Inside track on the Brazilian Grand Prix
Strategy Report
Posted By: James Allen  |  29 Nov 2011   |  6:28 pm GMT  |  60 comments

This is our final Strategy Report of the 2011 season, looking not just at how the key decisions were made in Brazil, but also at the trends we have seen in 2011 and what we see as the likely trends for 2012.

The Brazilian Grand Prix brought to an end a season which has seen Formula 1 run to a quite different pattern in terms of Race Strategy, largely due to the Pirelli tyres. But also because the DRS wing has made it easier for cars to overtake, so less time is lost for fast cars in trying to pass slower ones after coming out behind them from a pit stop.

Earlier this season the way the cars used the Pirelli tyres meant that they degraded quickly and the performance of the tyres dropped off a cliff after a small number of laps, forcing multiple pit stops. But as the year went on the teams learned more about how to use the tyres and got longer life from them.

Although it has felt like a year of change, if you analyse the top six or eight starting positions compared to the finish positions, the amount of variation compared to last year isn’t that great; Vettel and Webber normally finish more or less where they start, as does Hamilton Button and Alonso usually make up a place or two, Schumacher qualifies a bit behind but races though to finish where he should have qualified.

So despite the Pirelli tyres and the DRS wings, the outcomes haven’t changed that much, but the way they has been achieved has been more interesting for the spectators because of more overtaking and more use of Race Strategy. So the races have seemed more engaging.

Instead of everyone doing the same strategy, as happened last year, people do different strategies. So instead of everyone running in pace order all race long, cars can rise and fall in positions during the race and there is more shuffling about of the order, which creates crunch situations and battles within the race, such as the Massa /Hamilton scraps or the Alonso/ Webber scraps we’ve enjoyed this year.

If the leading four teams were closer to each other on pace, as the midfield runners are, it would make for some really interesting races. The midfield battle has been really exciting this year with Race Strategy used to make significant gains and here we’ve seen Toro Rosso and Sauber in particular finish well ahead of where they have qualified. Force India have also scored a lot of points from qualifying positions on the fringes of the top ten.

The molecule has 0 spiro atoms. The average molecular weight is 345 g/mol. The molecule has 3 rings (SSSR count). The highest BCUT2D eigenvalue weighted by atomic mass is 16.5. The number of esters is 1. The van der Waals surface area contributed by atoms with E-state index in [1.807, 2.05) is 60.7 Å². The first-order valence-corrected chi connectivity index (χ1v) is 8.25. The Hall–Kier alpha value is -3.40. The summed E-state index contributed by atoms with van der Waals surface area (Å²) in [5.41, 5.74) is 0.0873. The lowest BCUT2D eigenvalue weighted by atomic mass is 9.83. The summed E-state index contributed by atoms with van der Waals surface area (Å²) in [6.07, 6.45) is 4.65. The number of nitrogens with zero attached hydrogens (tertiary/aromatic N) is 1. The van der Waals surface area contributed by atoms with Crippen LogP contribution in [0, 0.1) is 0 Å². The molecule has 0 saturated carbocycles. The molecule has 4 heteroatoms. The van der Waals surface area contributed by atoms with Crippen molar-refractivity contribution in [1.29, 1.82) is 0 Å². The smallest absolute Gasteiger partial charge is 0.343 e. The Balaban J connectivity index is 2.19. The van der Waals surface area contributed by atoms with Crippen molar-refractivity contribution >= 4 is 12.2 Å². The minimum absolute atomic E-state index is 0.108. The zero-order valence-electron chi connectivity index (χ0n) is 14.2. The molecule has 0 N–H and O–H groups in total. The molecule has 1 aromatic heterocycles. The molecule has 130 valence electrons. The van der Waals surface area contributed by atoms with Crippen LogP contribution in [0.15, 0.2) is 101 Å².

There has been a difference this year between the way different teams have used their tyres. But what has not happened this year is a crossover point between the softer and the harder tyre which offers a range of options as to how to run the race, either taking the longer run on the harder one or the shorter run on the faster tyre, where they cross over.

“What you need is the softer tyres, the super soft and the soft, they need to be fast but degrade,” says Paul Hembery. “The medium and harder tyre need to be slower but be more stable, and basically you have to work how many laps you go before you are better off being on the other one.”

It’s very important that Pirelli achieves the crossover point next year, otherwise the strategies could become a bit generic.

Two stops versus Three in Brazil

In the final race of the season at Interlagos the teams at the front generally decided before the race that the best way to do the race would be to stop three times, dividing the race into three stints of roughly 20 laps on soft tyres and then a short stint on the slower medium tyres.

Jenson Button did three stops but approached it differently, as we shall examine later.

Several of the midfield teams thought that two stops would be possible and a couple of them pulled it off, with Di Resta and Kobayashi scoring points with the plan

The medium tyre had shown itself to be around 0.8secs a lap slower than the soft in practice and qualifying, but in a race stint it was down to more like 0.5secs for most teams, apart from Ferrari, who really struggled for pace in it again in the race.

Button was pushed into running two stints on the medium tyre because his third set of soft tyres had proved not to be very good on Saturday. When Button went onto the medium tyre on lap 31, he was at the same pace as Alonso on softs. Button did a 1m 16.9 on 3rd lap which looked good and he then ran in the 1m 17s.

The one variation among the top teams was Felipe Massa who did a two stop strategy. He said he was pushed into it by a damaged set of softs after qualifying, but it opened up and interesting option.

It was surprising that Massa hasn’t done this more often this season, because running in sixth place as he usually is, the slowest of the top six drivers, he generally has no pressure from behind and if he does the same plan as the McLarens and Alonso in front of him, he’ll stay sixth.

Here the Ferrari strategists decided to try it and it did allow him to take track position over McLarens for a while so on that level it worked and was worth a try. There is a 71 % chance of a safety car at Interlagos and if one had come in Brazil it would have played into his hands, as would the rain that was forecast, but which never came.